More doesn’t mean better. In fact, it can mean worse.

A few months ago, I was chatting with a headhunter – no, not the South American type, but one who hunts in the concrete jungle. He places top people into top jobs in the City of London, the beating financial heart of the capital. Think huge salaries, big bonuses and corner offices with walls of glass. “So,” I said, “what makes them move? Is it the chance of even bigger salaries and bonuses?” He didn’t even pause to think. “It’s never about money. Never. Ever.” Surprised? I was too. Surely you can never have enough zeroes on the end of your bank balance or big fat carrots on sticks at the end of the month? Apparently you can. For after a certain point, money fails to motivate. And that point is not as far down the line as you might think. For even high-flyers in the City are motivated by lesser things. Like real challenges, new horizons and things that keep them fresh, alert and engaged. What makes people tick is at the heart of Dan Pink’s talk, which I’ve just finished watching. The surprising science of motivation was delivered to TED Global in Oxford during the summer. Here’s what I took away from it:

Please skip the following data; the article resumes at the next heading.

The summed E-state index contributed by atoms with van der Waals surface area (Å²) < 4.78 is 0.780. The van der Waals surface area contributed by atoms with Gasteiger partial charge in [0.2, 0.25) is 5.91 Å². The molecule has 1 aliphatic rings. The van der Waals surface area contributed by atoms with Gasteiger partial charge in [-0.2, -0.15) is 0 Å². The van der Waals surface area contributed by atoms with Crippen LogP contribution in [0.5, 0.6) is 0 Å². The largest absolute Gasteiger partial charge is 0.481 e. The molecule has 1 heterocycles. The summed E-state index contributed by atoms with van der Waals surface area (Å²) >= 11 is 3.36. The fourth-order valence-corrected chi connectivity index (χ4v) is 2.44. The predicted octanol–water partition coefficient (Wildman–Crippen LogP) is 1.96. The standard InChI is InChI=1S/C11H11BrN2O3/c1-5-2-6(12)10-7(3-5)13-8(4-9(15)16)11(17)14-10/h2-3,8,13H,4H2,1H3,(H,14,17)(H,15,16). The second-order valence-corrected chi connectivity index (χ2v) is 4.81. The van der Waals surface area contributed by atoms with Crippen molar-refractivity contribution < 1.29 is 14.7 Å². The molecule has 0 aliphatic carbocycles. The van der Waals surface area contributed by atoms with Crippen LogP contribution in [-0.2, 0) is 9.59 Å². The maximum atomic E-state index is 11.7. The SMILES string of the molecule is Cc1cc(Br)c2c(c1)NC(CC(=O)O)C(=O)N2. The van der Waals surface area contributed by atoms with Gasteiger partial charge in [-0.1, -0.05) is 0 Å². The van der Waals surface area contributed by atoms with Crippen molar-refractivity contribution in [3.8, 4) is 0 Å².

• Larger rewards almost always lead to worse results.
  • Incentives dull thinking and block creativity.
  • The key to the 21st century can be summed up in three words: autonomy, mastery and purpose.
  • Google ‘gets’ it (that’s why we have Gmail, Orkut and Google News).
But I don’t want to spoil the talk by giving too much away. Grab a skinny latte, put your feet up and treat yourself to 18 minutes and 36 seconds of entertainment, insights and sticking candles to walls (no, really – trust me). If you’re reading this in an email and can’t see the video, click here instead: The surprising science of motivation. Enjoy.